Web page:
Flipboard, the news aggregation app visited by 150 million users per month, stated in a security notice that hackers breached its database “between June 2, 2018 and March 23, 2019 and April 21 – 22, 2019.” During this nine month long probe, the hackers were able to access user account information such as names, usernames, email addresses, and encrypted passwords.
The saving grace here is that Flipboard uses salted hashing, which theoretically means that users would be protected…if the exploit had taken place in 2000; see, the problem is that if users never changed their passwords after March 14 2012, their passwords would’ve still been salted and hashed with SHA-1, according to Flipboard. SHA-1 has been vulnerable since 2005, according to security experts. Not too long ago(2017), researchers were able to successfully create a collision against the SHA-1 function, creating two files with identical SHA-1 signatures. That means that a hacker with nefarious intent can reproduce the same result. Admittedly, they would have to be willing to brute force myriad passwords–still, the motivation can be worthwhile due to the fact that many people use the same password for multiple applications. A dedicated hacker could then breach a bank account, if they were to obtain a password from an irresponsible individual. Even so, the costs would be tremendous. Large nation state collectives found in China, North Korea, and Russia would be the potential customers if the data was ever sold in the black market.
All that said, the hacker would probably not have been able to do much with the information at hand besides acquiring emails for potential phishing attacks. Additionally, Flipboard mentions that they do not acquire sensitive information from users, which does contain the potential damage of the breach quite a bit. To counteract the obvious SHA-1 vulnerability, Flipboard now requires current users to create a new password, which will allow them to be encrypted with bcrypt.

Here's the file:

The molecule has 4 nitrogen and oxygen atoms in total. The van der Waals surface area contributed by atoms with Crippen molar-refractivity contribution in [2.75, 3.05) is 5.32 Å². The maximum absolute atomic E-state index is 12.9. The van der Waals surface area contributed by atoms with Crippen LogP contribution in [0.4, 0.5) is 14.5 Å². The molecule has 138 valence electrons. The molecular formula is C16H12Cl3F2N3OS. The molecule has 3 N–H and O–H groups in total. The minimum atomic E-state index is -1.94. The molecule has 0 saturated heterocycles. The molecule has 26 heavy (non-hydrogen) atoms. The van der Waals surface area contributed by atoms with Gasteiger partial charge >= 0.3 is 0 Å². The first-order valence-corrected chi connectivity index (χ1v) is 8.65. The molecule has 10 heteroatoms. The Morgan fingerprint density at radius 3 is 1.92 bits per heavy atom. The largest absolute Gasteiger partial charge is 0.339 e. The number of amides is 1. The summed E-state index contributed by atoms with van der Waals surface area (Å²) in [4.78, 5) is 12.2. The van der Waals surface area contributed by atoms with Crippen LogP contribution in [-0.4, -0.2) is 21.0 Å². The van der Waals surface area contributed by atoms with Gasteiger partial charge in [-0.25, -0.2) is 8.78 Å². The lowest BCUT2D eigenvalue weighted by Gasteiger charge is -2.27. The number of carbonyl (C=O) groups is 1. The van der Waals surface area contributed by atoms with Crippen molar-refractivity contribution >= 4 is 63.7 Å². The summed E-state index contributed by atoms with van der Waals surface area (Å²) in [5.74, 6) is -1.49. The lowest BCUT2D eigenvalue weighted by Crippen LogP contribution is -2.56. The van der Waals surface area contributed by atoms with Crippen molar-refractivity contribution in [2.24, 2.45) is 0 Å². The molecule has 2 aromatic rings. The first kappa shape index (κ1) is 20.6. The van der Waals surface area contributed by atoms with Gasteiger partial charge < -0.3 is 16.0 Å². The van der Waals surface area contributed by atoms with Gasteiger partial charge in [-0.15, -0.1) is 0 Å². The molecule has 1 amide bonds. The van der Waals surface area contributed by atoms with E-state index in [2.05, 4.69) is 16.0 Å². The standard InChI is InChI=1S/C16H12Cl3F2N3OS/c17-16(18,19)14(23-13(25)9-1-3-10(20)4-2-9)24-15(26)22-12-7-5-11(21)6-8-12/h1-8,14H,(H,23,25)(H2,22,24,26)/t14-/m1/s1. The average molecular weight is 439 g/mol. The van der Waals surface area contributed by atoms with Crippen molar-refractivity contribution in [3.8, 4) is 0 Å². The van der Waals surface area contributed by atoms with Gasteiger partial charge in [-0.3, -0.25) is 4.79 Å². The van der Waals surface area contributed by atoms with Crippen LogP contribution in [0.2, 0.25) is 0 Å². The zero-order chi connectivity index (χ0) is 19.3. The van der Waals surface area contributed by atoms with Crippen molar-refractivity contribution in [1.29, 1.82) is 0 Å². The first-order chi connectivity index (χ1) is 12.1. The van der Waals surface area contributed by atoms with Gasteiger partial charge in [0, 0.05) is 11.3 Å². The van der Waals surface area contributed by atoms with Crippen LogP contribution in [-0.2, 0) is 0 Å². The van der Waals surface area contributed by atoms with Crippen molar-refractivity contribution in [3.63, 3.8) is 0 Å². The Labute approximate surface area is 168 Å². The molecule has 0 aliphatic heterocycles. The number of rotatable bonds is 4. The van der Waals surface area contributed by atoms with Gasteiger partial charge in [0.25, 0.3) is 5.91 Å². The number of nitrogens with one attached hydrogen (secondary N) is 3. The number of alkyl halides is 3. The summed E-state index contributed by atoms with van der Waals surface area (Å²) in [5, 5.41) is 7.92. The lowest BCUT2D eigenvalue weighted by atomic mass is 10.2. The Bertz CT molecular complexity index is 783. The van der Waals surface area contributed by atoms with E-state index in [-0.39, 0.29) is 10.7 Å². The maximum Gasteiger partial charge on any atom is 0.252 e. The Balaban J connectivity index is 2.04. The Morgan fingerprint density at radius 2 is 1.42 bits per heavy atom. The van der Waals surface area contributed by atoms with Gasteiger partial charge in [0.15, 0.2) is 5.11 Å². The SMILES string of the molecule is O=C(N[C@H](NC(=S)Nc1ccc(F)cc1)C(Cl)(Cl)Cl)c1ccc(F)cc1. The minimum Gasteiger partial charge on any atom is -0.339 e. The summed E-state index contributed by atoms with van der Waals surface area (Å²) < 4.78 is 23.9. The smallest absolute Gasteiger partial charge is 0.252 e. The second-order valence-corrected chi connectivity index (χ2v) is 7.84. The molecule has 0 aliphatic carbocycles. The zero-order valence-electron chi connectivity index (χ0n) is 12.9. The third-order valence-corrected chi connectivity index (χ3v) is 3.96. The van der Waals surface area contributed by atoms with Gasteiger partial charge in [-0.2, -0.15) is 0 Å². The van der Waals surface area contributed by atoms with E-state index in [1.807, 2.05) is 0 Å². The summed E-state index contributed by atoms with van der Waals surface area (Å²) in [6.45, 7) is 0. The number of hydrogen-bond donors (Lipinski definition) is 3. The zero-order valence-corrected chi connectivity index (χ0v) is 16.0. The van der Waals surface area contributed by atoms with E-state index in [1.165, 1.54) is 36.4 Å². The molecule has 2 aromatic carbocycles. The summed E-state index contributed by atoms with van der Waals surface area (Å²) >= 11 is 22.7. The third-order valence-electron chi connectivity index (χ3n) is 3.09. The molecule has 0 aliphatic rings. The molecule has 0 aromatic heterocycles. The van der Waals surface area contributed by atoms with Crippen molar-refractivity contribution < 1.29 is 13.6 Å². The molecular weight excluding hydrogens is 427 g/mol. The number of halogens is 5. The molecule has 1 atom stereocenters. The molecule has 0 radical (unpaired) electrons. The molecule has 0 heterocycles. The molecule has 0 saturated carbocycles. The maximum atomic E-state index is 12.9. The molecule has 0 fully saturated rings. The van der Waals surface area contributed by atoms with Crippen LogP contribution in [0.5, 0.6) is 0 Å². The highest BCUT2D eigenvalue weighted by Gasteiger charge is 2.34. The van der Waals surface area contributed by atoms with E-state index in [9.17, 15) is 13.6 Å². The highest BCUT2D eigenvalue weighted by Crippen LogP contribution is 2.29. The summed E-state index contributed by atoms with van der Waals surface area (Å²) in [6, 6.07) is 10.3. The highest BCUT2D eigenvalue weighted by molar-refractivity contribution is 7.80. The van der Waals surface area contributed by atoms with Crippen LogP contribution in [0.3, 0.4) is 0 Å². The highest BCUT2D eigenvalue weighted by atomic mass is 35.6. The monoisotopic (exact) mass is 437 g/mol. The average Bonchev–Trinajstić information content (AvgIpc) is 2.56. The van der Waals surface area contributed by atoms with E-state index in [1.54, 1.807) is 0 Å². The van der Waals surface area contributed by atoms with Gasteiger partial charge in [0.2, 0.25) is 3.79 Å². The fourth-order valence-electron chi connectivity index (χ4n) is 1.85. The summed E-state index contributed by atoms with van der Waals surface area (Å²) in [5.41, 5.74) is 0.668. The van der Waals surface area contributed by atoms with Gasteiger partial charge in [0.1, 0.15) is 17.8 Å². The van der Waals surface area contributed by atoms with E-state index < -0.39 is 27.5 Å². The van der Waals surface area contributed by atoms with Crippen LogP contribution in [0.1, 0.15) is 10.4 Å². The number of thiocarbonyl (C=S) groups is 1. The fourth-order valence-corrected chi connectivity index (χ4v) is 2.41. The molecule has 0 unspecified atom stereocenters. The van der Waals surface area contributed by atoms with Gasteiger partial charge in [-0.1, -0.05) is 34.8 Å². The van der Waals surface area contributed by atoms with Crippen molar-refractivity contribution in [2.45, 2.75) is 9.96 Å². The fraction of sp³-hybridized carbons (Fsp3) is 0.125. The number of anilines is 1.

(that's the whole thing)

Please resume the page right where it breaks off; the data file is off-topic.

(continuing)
Many might be wondering why the hacker went undetected for such a long period of time. Besides expressing their apologies for the security breach, Flipboard doesn’t offer an explanation. They really don’t need to. Breach detection is a problem in the security field. According to a 2017 Cost of a Data Breach study, it takes 206 days on average for a company to detect a breach. That’s assuming the hacker knows what he’s doing. And that’s the crux of the problem. The point of an exploit is to remain undetected for as long as possible. Unless there are systems in place to detect a signature before it occurs, these numbers won’t drastically decrease. It’s a bit like trying to develop a vaccine for a pathogen that you know nothing about. So, it becomes a game of cat and mouse.
Donald E. Hester, a cyber security blogger, mentions the dangers of such a prolonged access to data:
The hackers access to the system for such a longer period means they can gain more and more control of systems and find all the data of worth and exfiltrate it without being noticed. It is like having a warehouse with no lighting and no one watching to see thieves emptying the warehouse.
In the case of Flipboard, the breach was only detected after the hacker infiltrated the system not once, but twice. They’re currently investigating the number of accounts that were affected. In the meantime, they’ve contacted law enforcement and beefed up their security.